"Si j'avais eu Berthier, je n'aurais pas eu ce malheur"; Napoleon on Saint Helena speaking to Las Cases about the defeat at Waterloo.
Born Versailles, 20 November, 1753, died Bamberg (Bavaria), 1 June 1815 ‘Fils naturel et légitime' of an ancien régime noble, Jean-Baptiste Berthier, an engineer and geometer Married Elisabeth of Bavaria in 1808 Trained at the Ecole du Génie d'Auxerre military engineers college Officer in Rochambeau's headquarters during the American War of Independence - 1780 During the Constituante - Major-General in the garde nationale de Versailles During the Législative - Maréchal de camp of the Armée du Nord, suspended in 1792 on the fall of the monarchy During the Convention - re-entered the army in March 1795 During the Directory - in the Armée d'Italie (where in March 1796 as brigadier general and chief of staff he had his first contact with Bonaparte - they were to remain lifelong friends) and the Armée d'Egypte Ministre de guerre 11 November 1799 to 2 April 1800 Wounded by a bullet in the arm at Marengo, 14 June 1800 8 October 1800 to 9 August 1807 The first of Napoleon's Maréchaux de l'Empire, 1804 Grand veneur 1804 Major-General of the Grande Armée 1805 Served in Austria, Prussia and Poland 1805-1807 Vice-connétable 1807 Prince de Neufchâtel 30 March 1806 and Vallangin Major-General of the Armée de l'Espagne 3 November, 1808 Major-General of the Armée du Rhin 17 March, 1809 Major-General of the Armée de l'Espagne 1 December, 1809 Prince de Wagram 31 December 1809 Major-General of the Grande Armée in Russia 1 February, 1812 - 13 March 1813 Major-General of the Grande Armée under Napoleon in Germany and later in France, 14 March 1813 Supported the Gouvernement provisoire, 11 April, 1814 Captain of the 5e compagnie de garde de corps, 1 June 1814 Pair de France, 4 June 1814 Commandeur de Saint-Louis, 25 September 1814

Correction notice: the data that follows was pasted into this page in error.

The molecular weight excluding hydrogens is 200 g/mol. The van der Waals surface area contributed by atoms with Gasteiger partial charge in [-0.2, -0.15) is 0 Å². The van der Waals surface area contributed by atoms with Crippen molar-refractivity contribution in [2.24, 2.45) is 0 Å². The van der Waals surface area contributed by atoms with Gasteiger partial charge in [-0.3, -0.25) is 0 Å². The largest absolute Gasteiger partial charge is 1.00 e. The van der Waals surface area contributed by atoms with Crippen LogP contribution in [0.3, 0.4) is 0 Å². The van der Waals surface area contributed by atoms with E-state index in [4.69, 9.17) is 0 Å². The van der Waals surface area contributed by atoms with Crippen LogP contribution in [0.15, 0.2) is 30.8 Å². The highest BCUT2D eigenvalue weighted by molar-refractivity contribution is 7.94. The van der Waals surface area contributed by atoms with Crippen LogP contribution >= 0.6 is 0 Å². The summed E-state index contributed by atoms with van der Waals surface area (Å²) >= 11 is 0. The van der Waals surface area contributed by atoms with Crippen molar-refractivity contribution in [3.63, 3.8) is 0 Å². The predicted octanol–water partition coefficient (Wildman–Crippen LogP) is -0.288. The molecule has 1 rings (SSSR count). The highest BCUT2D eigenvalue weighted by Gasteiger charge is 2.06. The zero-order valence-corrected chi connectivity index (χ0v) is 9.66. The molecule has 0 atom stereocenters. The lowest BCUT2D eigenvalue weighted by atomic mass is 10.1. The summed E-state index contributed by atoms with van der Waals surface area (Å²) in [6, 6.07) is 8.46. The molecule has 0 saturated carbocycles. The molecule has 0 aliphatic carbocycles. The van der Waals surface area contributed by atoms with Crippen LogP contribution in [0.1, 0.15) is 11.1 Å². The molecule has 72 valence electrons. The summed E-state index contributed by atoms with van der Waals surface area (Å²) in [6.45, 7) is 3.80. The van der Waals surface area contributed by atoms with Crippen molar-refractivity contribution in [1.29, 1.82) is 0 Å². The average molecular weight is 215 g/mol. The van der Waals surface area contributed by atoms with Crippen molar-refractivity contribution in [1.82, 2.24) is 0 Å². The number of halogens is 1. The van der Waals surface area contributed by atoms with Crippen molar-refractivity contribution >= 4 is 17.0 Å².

An able and talented organiser, Berthier was Napoleon's right-hand man on campaign right up to the Campagne de France in 1814. Always in full dress uniform, as all those under him, Berthier ran headquarters with great efficiency. He was also a tenacious and brave soldier - one of his most distinguished moments was at the battle of Lodi Bridge. Other exploits include being wounded at Marengo and having his horse shot out from under him at Wagram. He was also an excellent diplomat, performing the task of asking on behalf of Napoleon for the hand of Marie-Louise and bringing her back from Vienna to Compiègne with tact and style. Despite being deeply in love with the Marquise Visconti, Napoleon forced Berthier to put that relationship aside and to marry Marie-Elisabeth de Bavaria-Birkenfeld, 30 years his junior. In the latter part of Napoleon's reign Berthier was outstanding during the Russian campaign, notably overseeing the retreat firstly under Murat and subsequently under Eugène de Beauharnais. Injured by being hit on the head with a lance at Brienne in 1814, he rallied to the Bourbons on the fall of the Empire, riding before Louis XVIII's carriage on his return to the First Restoration. During the Hundred Days he accompanied the king to Ostend and was struck off the list of Maréchaux. He then returned to join his family at Bamberg in Bavaria where he was held under house arrest by the allies, so as to prevent him from returning to the Emperor's aid. He died nearly three weeks before Waterloo by falling from a third-storey window in the castle in Bamberg. Since the window had a 4-foot casement, it appears that the death was not an accident. As for whether it was suicide or foul play, the jury is still out.
Lentz, T., Dictionnaire des ministres de Napoléon, Paris:Christian/JAS, 1999 Ziesseniss, J., Berthier, Paris: Belfond, 1985